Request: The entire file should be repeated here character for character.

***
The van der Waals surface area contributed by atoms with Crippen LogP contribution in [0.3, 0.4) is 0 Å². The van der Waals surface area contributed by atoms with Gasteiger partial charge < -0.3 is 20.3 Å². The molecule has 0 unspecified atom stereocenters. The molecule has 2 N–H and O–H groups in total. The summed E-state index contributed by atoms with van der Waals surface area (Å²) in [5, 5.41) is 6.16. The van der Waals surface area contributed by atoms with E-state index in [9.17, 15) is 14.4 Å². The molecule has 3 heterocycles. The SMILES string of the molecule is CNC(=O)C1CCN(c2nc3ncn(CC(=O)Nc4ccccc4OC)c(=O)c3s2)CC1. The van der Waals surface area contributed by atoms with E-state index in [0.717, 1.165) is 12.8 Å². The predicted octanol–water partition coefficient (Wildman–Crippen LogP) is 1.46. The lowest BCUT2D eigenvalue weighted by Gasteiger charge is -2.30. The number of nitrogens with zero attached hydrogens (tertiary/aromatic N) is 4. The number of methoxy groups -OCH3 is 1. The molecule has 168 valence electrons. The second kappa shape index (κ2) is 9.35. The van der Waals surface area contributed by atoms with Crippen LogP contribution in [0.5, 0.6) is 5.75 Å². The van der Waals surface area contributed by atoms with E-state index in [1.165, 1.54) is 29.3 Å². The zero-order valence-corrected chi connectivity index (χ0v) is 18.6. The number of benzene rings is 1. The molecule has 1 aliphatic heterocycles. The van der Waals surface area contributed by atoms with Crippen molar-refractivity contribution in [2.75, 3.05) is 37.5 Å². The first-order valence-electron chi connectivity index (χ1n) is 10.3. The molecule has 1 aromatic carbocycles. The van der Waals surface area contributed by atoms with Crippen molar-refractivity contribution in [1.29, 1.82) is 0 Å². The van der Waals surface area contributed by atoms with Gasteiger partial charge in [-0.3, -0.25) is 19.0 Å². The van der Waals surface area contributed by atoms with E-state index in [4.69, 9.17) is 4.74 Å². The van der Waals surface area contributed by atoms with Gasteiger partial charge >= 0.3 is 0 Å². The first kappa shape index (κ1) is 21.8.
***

The van der Waals surface area contributed by atoms with Crippen LogP contribution in [0.3, 0.4) is 0 Å². The van der Waals surface area contributed by atoms with Gasteiger partial charge < -0.3 is 20.3 Å². The molecule has 0 unspecified atom stereocenters. The molecule has 2 N–H and O–H groups in total. The summed E-state index contributed by atoms with van der Waals surface area (Å²) in [5, 5.41) is 6.16. The van der Waals surface area contributed by atoms with E-state index in [9.17, 15) is 14.4 Å². The molecule has 3 heterocycles. The SMILES string of the molecule is CNC(=O)C1CCN(c2nc3ncn(CC(=O)Nc4ccccc4OC)c(=O)c3s2)CC1. The van der Waals surface area contributed by atoms with E-state index in [0.717, 1.165) is 12.8 Å². The predicted octanol–water partition coefficient (Wildman–Crippen LogP) is 1.46. The lowest BCUT2D eigenvalue weighted by Gasteiger charge is -2.30. The number of nitrogens with zero attached hydrogens (tertiary/aromatic N) is 4. The number of methoxy groups -OCH3 is 1. The molecule has 168 valence electrons. The second kappa shape index (κ2) is 9.35. The van der Waals surface area contributed by atoms with Crippen LogP contribution in [0.5, 0.6) is 5.75 Å². The van der Waals surface area contributed by atoms with E-state index in [1.165, 1.54) is 29.3 Å². The zero-order valence-corrected chi connectivity index (χ0v) is 18.6. The number of benzene rings is 1. The molecule has 1 aliphatic heterocycles. The van der Waals surface area contributed by atoms with Crippen molar-refractivity contribution in [2.75, 3.05) is 37.5 Å². The first-order valence-electron chi connectivity index (χ1n) is 10.3. The molecule has 1 aromatic carbocycles. The van der Waals surface area contributed by atoms with Crippen molar-refractivity contribution in [1.29, 1.82) is 0 Å². The van der Waals surface area contributed by atoms with Gasteiger partial charge in [-0.3, -0.25) is 19.0 Å². The van der Waals surface area contributed by atoms with E-state index in [4.69, 9.17) is 4.74 Å². The van der Waals surface area contributed by atoms with Gasteiger partial charge >= 0.3 is 0 Å². The first kappa shape index (κ1) is 21.8.